The South Pole Inn is just the type of pub you would drive by one your way somewhere else.
Dingle perhaps, or maybe you’ve got plans to drive the Ring of Kerry.
Word to the wise: don’t drive by.
In an instant, in a flash of orange and blue, you would be consigning the curiously clandestine tale of one of the world's bravest explorers to the rear view mirror.
What a waste.
Memories inside the South Pole Inn
The Irish giant
Tom Crean passed away in 1938, but in his pub, The South Pole Inn, he remains a presence. His rugged face, with pipe in mouth, adorns worn wooden walls while shelves are weighed down with books and magazines attesting to the man who put Annascaul on the explorer map.
It doesn’t take paragraphs of explanation or endless biographies to give you an instant picture of Tom Crean. His nickname should be enough: The Irish Giant.
Then again, where Crean went was no place for the weak of body. Or mind.
In the Navy
At the age of 15, Crean left his home of Annascaul on the Dingle peninsula to begin a life with the Royal Navy. Nine years later, he set out on his first Antarctic expedition with a certain Robert Falcon Scott. The rest is history.
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“Tough and dependable”
Probably the most unusual thing about Tom Crean is how little he’s known. This is a man who served in the British Navy as a teenager, fought in WWI and survived three of history’s most gruelling Antarctic expeditions during one of which he received the Albert Medal for Bravery.
Why then, is he so easily forgotten when we laud the likes of Amundsen, Scott and Shackelton?
Curator of the
Kerry Museum in Tralee, home to the Tom Crean room, Helen O’Connell has written extensively on the subject. For her, the expedition teams were considered on the basis of brains and brawn. Crean fell into the latter:
“Discussions about the great explorers tend to focus on the leaders and leadership styles. That has meant the contribution of seamen like Crean, who were the backbone of Polar expeditions, has been obscured. The implication is that they were only there to provide the necessary muscle power.”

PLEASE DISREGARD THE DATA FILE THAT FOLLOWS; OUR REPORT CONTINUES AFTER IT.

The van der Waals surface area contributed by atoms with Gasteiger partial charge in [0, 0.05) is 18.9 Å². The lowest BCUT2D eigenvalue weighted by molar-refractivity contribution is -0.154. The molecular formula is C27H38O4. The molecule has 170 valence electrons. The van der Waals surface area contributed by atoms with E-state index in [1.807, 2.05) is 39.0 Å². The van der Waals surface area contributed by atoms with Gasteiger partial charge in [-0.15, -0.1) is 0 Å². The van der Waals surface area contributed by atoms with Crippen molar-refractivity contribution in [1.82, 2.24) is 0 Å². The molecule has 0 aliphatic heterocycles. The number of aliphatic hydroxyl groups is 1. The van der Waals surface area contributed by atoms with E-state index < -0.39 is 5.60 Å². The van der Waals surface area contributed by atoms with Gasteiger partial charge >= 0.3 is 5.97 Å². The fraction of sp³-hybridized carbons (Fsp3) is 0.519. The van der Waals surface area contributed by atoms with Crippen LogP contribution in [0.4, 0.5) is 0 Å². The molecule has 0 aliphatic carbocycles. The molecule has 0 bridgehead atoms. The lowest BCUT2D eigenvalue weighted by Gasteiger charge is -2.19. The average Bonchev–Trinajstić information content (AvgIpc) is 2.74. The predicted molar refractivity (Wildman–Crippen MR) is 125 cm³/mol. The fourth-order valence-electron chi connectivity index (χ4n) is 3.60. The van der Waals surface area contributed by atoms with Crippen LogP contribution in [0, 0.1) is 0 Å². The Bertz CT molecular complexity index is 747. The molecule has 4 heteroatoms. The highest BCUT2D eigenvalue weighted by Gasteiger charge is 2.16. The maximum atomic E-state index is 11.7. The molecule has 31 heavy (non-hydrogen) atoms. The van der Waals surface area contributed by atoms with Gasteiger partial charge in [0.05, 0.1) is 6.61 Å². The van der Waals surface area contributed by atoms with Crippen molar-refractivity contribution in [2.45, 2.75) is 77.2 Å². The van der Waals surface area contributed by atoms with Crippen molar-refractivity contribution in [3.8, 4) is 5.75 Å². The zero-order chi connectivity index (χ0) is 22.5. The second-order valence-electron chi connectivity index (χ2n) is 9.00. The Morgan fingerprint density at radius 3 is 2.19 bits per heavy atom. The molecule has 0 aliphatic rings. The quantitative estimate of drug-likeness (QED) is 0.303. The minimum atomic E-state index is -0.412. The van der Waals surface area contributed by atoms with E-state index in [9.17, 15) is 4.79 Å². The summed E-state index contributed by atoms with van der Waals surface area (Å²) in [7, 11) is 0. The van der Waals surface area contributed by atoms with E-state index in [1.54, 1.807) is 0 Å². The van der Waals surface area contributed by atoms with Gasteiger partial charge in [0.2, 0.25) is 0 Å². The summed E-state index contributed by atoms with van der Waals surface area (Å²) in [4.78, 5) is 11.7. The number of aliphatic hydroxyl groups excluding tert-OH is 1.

It’s implications like that which lead to Crean being described in his Wikipedia entry as a "tough and dependable polar traveller".
If you ever needed a definition for faint praise, you’ve found it.
Into the extraordinary
As Helen attests, the Kerryman’s actions speak for themselves. Slowly but surely, he is being recognised for how unique he really was:
“The value of men like Crean became even more apparent on Terra Nova [during the Terra Nova expedition, Crean was awarded the Albert Medal for bravery for his life-saving actions], and Scott was generous in his praise of his work.”
From explorer to publican
Caitríona Hickey knew all about Tom Crean before she moved to Annascaul five years ago. Her husband served the odd pint in the South Pole Inn, and Michael Smith’s book
Tom Crean: Unsung Hero – Antarctic Survivor owns pride of place in her collection.
Even so, she was still surprised the day she inadvertently found his grave:
“We live just minutes from the pub, so naturally I knew that was there, but I had no idea about his grave. I was exploring some of the small roads with my young daughter near where we live and happened upon this graveyard. Curiosity drew me to go for a wander and a path mown through the long grass lead me directly to the family tomb. He has been such a hero of mine for so long, so I was fascinated to find his final resting place. What a gentle giant he appears to have been.”
Tom Crean: Irish Giant or Gentle Giant?
Both, it would seem.
A Gathering to celebrate Tom Crean will take place this year in Annascaul, County Kerry, from 21-23 June
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